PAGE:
As a community construction charity, PHASES needs to keep abreast of any changes in policy which might impact our affordable housing projects. As a training organisation, we’re conscious that our courses need to reflect industry needs, so that our trainees have reelvant skills. As a social enterprise, we’re busy finding ways to share best practice and to be more effective. Here’s what we’ve been doing lately to keep up to date in the fast-paced construction sector.
With no imminent empty property projects ahead and PHASES’ plans for a first new build project still in the early stages, we have announced a plan to carry out a series of maintenance works at a number of our properties. This will initially take place at six of our properties during the year and will provide trainees with experience in electrical maintenance, carpentry, plastering and painting and decorating.
We held an ‘awards’ ceremony in Camberwell for some of the 18 trainees who had passed through our workshop training phase during the year. All of these trainees had successfully completed our multi-skills course at the Rotherhithe workshop. They included ex-services personnel, refugees and trainees who had come through drug and alcohol problems. Seven of these trainees had gained additional on-site work experience on our empty property renovation projects.
Works were completed in early summer on one of our biggest projects under the Empty Homes Community Grants Programme – 340 Brockley Road. This property had been empty for over 20 years and consists of a bedsit, a one-bed flat and a two-bed flat over three floors. Initial work involved removal of asbestos, the taking down of a chimney and soundproofing. Internal walls were then reconfigured and new partitions created. All windows were removed and fitted with new double-glazed units and the property was then fully fitted-out. This project created a wealth of training opportunities in the different construction skills areas and over the 12 month period six different trainees were involved and two paid workers who were former trainees. All three flats are now occupied as affordable rented accommodation.
We have completed on the purchase of a second property in London under the Empty Homes Community Grants Fund. This was on another 4 bedroom property in Becton, East London, which had been empty for over a year. Additional finance for this purchase was provided by our bank – Unity Trust. Refurbishment works have also now been completed by our team on this property, ready for letting.
PHASES has completed the purchase of its first property in London. This is a 4-bed house in Beckton, East London. This was partly financed by grant funding from the Empty Homes Community Grants Programme and partly by borrowing from The Big Issue Invest, a social enterprise lender which is an offshoot of the Big Issue magazine.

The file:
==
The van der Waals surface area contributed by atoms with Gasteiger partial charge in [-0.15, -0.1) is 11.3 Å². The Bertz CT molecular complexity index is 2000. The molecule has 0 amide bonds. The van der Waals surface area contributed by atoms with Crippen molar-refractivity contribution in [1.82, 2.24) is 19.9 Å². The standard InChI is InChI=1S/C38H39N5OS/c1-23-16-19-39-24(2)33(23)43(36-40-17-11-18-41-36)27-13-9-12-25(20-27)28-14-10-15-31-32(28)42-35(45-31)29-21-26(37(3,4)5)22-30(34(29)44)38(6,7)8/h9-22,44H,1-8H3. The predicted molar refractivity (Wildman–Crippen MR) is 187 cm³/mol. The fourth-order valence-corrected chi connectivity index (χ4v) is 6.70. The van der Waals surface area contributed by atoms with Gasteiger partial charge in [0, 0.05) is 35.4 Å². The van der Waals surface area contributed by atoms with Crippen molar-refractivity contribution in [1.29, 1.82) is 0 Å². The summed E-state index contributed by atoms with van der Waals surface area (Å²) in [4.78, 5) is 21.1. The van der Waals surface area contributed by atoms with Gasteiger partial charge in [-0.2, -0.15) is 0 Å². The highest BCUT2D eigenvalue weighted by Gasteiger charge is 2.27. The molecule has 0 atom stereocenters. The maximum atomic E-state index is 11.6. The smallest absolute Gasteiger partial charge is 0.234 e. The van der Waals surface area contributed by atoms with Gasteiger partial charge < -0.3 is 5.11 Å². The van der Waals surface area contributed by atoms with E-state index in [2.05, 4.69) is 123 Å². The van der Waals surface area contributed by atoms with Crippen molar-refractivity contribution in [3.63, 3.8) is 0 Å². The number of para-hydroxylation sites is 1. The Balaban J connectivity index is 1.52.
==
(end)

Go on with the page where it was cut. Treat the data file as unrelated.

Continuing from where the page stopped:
PHASES has completed the purchase of four empty properties in the Worthing and Littlehampton areas. The three 3-bed houses and one 1-bed flat were purchased using grant funding under the government’s Empty Homes Community Grants Programme together with borrowing from Unity Trust Bank Plc. The properties will all be renovated for use as social housing by early 2015. These are the first properties ever to be purchased by the charity.
A one bedroom flat in Kennington has been completed by PHASES under the Empty Homes Community Grants Programme. The flat had been empty for over 5 years, having been left by the owner when his wife had died. Over the years the owner had found it harder and harder to return until one of our volunteers painstakingly went through all of the belongings he had left behind with him. Renovation work was then able to start and the flat now provides high quality accommodation for social rent.
Work has been completed on PHASES’ largest project to date – the renovation of a derelict Victorian house on Brockley Grove. The property had been empty for over 20 years and work was funded partly from the Empty Homes Community Grants Fund and partly from Lewisham Council. Work took approximately one year and provided construction training opportunities for six trainees. Two former trainees were also employed on site by the building contractor. The property now provides two great flats (one 3-bed and one 4-bed) for two families who were previously in poor quality overcrowded accommodation. An opening event took place in August with over 50 guests. Councillor Susan Wise, attending for Lewisham, stated: “I am very pleased to see this problematic long term empty being brought back into life. PHASES have not only worked hard to repair this property but have given work experience opportunities to apprentices to develop their knowledge and skills in the building trade’’.
PHASES has been successful in its bid to Round Two of the government’s Empty Homes Community Grants Programme. Funding of £590k has been secured from the Department of Communities and Local Government to purchase three properties in the Lewes, Brighton & Hove and Adur & Worthing Council areas. This second round of funding had a slant towards bringing empty commercial premises back into use as residential accommodation. The planned centrepiece project is conversion of a disused light-industrial building in Peacehaven to provide 21 bedspaces.